At a glance:
Real estate as home ownership
Real estate as investment property
Real estate as leverage
Summary of real estate investing
For most people, the first and only real estate investment they make is their own home. In fact, it is many people's largest investment of all. Yet investing in one's home is not much different from investing in other real estate ventures.
As one pundit put it, real estate is always a good investment because they are not making it any more. There's a lot of truth in this, but real estate investing isn't always a good deal. Real estate values rise and fall just as those of any other investment do.
Real estate generally requires a larger investment in one unit of property than other investments. It has ongoing expenses such as property tax and maintenance costs. However, real estate provides collateral, making it easy to leverage your investment with a small down payment and large mortgage. If you live in it, it also provides utility value.
When done right, real estate can be a very good investment indeed. When done wrong .…
Real estate as home ownership
Everyone needs a place to live. Anyone who lives anywhere is either a renter or owner. It has always been part of the "American dream" to own one's home.
However, it has not always been easy or wise to do that. By learning some of the basics of home ownership, you will be able to make wiser decisions about owning a home.
Should you buy a home?
For most homeowners, their residence is the largest single investment they will ever make. Before buying a home, determine whether it even makes sense to do it. In addition to the purchase price, property owners are responsible for annual property taxes, maintenance and repairs, as well as huge interest expenses on the unpaid part of their home loans.
You may also be liable for financial damages to persons who are injured on your property. If your property is damaged or destroyed by wind, water, fire, or malice, you are still liable for payment of your home loan. Before deciding to buy a home, evaluate the costs of ownership versus the cost of renting.
You can build equity
Of course, a big plus on the side of home ownership is that you build equity over time. Home ownership is an investment. This means that as you pay down your home loan—called a mortgage—you vest more and more of your value; so if you sell your home, you will get to keep more of the cash you put into the house through your mortgage payments.
The value of your home is also subject to market conditions, and it could rise or fall like any other investment. But even if the value declines, you do have the use value of your home, for which you did not have to pay someone else rent.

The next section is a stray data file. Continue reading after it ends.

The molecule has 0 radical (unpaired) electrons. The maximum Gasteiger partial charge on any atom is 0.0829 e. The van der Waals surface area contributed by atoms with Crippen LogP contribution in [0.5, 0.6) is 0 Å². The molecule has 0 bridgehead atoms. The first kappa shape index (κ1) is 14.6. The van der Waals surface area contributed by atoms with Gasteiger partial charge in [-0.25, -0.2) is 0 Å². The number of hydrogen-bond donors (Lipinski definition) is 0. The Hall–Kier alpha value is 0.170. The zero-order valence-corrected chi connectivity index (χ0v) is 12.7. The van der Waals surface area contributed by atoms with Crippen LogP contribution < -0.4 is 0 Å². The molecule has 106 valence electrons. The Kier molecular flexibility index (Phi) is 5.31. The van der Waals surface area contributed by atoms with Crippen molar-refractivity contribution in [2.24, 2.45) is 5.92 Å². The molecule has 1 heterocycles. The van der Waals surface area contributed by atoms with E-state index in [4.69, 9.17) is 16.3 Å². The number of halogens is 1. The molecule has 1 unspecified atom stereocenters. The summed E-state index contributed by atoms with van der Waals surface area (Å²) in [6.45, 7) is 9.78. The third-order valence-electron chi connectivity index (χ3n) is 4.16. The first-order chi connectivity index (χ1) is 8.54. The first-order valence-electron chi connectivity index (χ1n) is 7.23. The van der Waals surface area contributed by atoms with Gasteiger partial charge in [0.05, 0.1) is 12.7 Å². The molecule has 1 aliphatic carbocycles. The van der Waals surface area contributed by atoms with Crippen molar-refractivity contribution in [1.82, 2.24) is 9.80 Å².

Is it too big or too little?
There is also the question of space. How much space do you need—now, in five years, or more? A home is usually a long-term investment, so you need to determine how much space you need and what you are going to do when you outgrow your house—or when it is too big for your needs.
Some houses are "expandable," meaning you can build additional rooms as you need them. However, taking them off is another story. Do you need land and the responsibilities that go with it, such as mowing the lawn, tending the garden, and attracting the neighbors' kids and pets?
"Location, location, location"
"Location, location, location"—the only three things you need to know about real estate (this is not always true, actually). Is the location suitable for your needs? For some families with children, location in the "right school district" is very important.
For others, location near work is important, while others value safety (low crime) away from toxic substances and in a place with weather they can tolerate. These factors contribute to the market price of a house when you buy, and again when you sell it.
Many families address these concerns by moving from one house to another when their needs change. They transfer the equity from one house to another one. However, one must exercise forethought, as real estate transfer costs and taxes can take a huge chunk from your accumulated equity.
What types of homes are there?
There are different types of home ownership, as well, to suit the different needs of homeowners. For some, ownership of a single-family home is best; others like a shared ownership arrangement such as a duplex, condominium, or co-op apartment.
Single-family home ownership has outright responsibility for the house and land.
A duplex involves part ownership of a two-family house and land, where the two families share expenses of the outside maintenance by mutual consent.
A condominium grants shared ownership between the buyer, who owns the inside appurtenances, and a homeowners' association that owns the outside structure and land. This works out well for those who do not want to mow the lawn or repair or replace the roof. But there are huge restrictions on what owners can and cannot do. There are also ongoing association fees to cover the common area expenses.
Akin to condominium ownership is participation in a cooperative, or co-op. This usually applies to an apartment building in which the residents own shares of the whole building rather than their own apartment. Owners bear expenses in proportion to their share of ownership.
Real estate as investment property
There are many ways to invest in real estate. You can invest in unimproved land, in land with buildings, or land with other income-producing attributes, such as minerals or leases for recreation use. You can be a direct investor or you can be part of an investment group such as a limited partnership (LP) or real estate investment trust (REIT).
You can be an active investor or a passive investor. Irrespective of how you invest, you should be aware of features of real estate used as housing and for commercial purposes.
Real estate investors let others use their property in consideration for payment. Rent is a payment made for the use of someone else's property. Rental terms are often set down in a written document called a lease.